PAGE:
WAYNE ROONEY admits getting sent off in the 2006 World Cup quarter-final as the "worst feeling" he has experienced in football – but doesn't blame Cristiano Ronaldo.
And incredibly, the Old Trafford legend says his moment of shame actually brought him and the Portuguese icon closer together after clear-the-air talks in the tunnel after the game.
England faced Portugal in the Gelsenkirchen showdown feeling confident of progressing but were dragged to penalties and knocked out with their star striker dismissed.
After 61 minutes of the stalemate, Rooney tangled with Ricardo Carvalho and stamped on then Chelsea defender, receiving his marching orders from referee Horacio Elizondo.
But much of the furore back home was focused on the striker's Manchester United team-mate Ronaldo, for protesting to the referee that Rooney, 35, had to walk and soon after being seen to deliver a cheeky wink.
Writing in the Sunday Times in April 2020, now-Derby manager Rooney recalled: "The game was going OK. Then, early in the second half, came my red card.
"It was a reaction to the referee not giving me a free kick. There was a clear foul, the former Chelsea defender Ricardo Carvalho was pulling and pushing me and Petit came in from the other side.
"Elizondo did nothing and I planted my foot down on Carvalho — it one of those moments when you’re not thinking.
"I knew it was a red card and back in the dressing room I watched the rest of the game on a little TV, thinking: 'If we win this, I’m suspended for a World Cup semi-final and final and if we lose it’s my fault'. It was the worst, weirdest feeling I’ve had in football.
"I had my phone in my hand and I was getting all these messages about Ronaldo. Of course, when he ran over to ask Elizondo to send me off I pushed him away. In that moment I couldn’t believe what he was doing. But sitting in that dressing room gave me time to calm down and think.
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"I put myself in Ronaldo’s shoes. Would I do the same? Probably. Would I be in the ref’s face to make sure he got sent off? If he deserved the red, if it would help us win — yes, no question. I’d do it tomorrow.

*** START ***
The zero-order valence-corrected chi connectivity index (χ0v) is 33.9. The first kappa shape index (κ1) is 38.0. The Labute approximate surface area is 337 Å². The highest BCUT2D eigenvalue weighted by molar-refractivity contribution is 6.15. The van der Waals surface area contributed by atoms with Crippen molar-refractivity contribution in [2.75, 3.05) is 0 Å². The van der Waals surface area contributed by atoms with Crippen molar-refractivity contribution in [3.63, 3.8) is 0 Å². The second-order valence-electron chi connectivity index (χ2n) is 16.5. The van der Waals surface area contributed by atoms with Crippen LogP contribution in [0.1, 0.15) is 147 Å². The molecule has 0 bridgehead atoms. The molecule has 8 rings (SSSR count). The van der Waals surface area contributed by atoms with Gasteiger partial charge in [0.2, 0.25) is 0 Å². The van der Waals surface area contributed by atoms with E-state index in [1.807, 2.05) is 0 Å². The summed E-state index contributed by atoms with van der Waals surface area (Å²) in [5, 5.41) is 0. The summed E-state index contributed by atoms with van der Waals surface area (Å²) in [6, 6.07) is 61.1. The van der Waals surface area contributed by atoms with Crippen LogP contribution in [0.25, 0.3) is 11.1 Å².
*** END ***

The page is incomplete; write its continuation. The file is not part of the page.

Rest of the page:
"I thought: 'Actually, I tried to get him booked in the first half for diving'. And the wink thing, I didn’t see anything in that at all. It was nothing. So I calmed down."
Rooney, who is now in charge of Championship side Derby County, admits to a huge amount of tension and frustration surrounding the tournament.
Battles with the press over the presence of family members in Germany and a secret groin injury contributed to a poor World Cup for the player, who had rushed back from a broken metatarsal to reach the competition.
And, with it all over following a 3-1 defeat in the penalty shootout, he put his "United head on" to clear the air with Ronaldo.
Rooney wrote: "I went over to him afterwards in the tunnel. I felt it was important to speak to him while it was still fresh and to do it face to face. He gave me a look as if to say sorry but by then I had my United head on.
"I said I’ve no issues with you. Enjoy your tournament and good luck. I’ll see you in a few weeks — and let’s go try and win the league.
He added: "The press tried to drag it out all summer, saying we had issues, but we had none. In the first game of the new season we beat Fulham 5-1. I scored two and set him up for one and that calmed everything down.
"In the dressing room we were always really close. It was always the two of us doing pranks on the manager or other players. And what had happened brought us closer together on the pitch.
"The next three years were our best as a partnership and brought three titles and the Champions League. My red card in Gelsenkirchen was the starting point."
Ronaldo, who is facing an uncertain future at Juventus, was jeered throughout the following Premier League campaign but still finished as the Red Devils top scorer en route to winning the title.
But returning to England after the World Cup was a worrying experience for the winger, who feared he would be castigated for his role in the quarter-final.
He told Goalhanger in 2018: "The media created a big drama which never existed. So when I arrived back in England I was kind of afraid, not because of Rooney but because of England supporters.
"They made a huge story when I did the wink, but it was not because of the circumstances with Rooney, it was another situation.
"It was difficult timing for me because I thought when I arrived in Manchester, people were going to boo me in all the stadiums.
"But it's the past, I had a chat with Rooney when I arrived back in Manchester. We are still friends, we speak about that and he understands my point of view.
"Of course, he helped me in all circumstances. He said, 'Cristiano, this is the past, let's speak about the present, let's win trophies together'."
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